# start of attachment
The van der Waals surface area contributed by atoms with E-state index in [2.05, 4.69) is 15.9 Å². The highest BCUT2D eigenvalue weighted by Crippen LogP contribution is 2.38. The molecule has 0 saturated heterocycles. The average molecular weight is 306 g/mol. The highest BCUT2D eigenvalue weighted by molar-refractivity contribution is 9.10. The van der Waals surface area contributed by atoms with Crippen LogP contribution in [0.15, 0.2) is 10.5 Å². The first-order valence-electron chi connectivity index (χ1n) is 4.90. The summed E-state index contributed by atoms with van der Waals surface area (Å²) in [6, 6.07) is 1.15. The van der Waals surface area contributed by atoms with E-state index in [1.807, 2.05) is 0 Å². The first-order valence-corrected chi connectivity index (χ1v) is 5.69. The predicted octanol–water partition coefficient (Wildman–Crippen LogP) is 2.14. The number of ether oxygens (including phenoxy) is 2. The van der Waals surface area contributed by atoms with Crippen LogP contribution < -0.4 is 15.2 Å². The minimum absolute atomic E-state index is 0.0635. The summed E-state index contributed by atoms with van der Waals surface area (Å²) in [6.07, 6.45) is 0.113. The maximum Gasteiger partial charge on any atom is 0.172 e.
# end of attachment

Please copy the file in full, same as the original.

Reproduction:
The van der Waals surface area contributed by atoms with E-state index in [2.05, 4.69) is 15.9 Å². The highest BCUT2D eigenvalue weighted by Crippen LogP contribution is 2.38. The molecule has 0 saturated heterocycles. The average molecular weight is 306 g/mol. The highest BCUT2D eigenvalue weighted by molar-refractivity contribution is 9.10. The van der Waals surface area contributed by atoms with Crippen LogP contribution in [0.15, 0.2) is 10.5 Å². The first-order valence-electron chi connectivity index (χ1n) is 4.90. The summed E-state index contributed by atoms with van der Waals surface area (Å²) in [6, 6.07) is 1.15. The van der Waals surface area contributed by atoms with E-state index in [1.807, 2.05) is 0 Å². The first-order valence-corrected chi connectivity index (χ1v) is 5.69. The predicted octanol–water partition coefficient (Wildman–Crippen LogP) is 2.14. The number of ether oxygens (including phenoxy) is 2. The van der Waals surface area contributed by atoms with Crippen LogP contribution < -0.4 is 15.2 Å². The minimum absolute atomic E-state index is 0.0635. The summed E-state index contributed by atoms with van der Waals surface area (Å²) in [6.07, 6.45) is 0.113. The maximum Gasteiger partial charge on any atom is 0.172 e.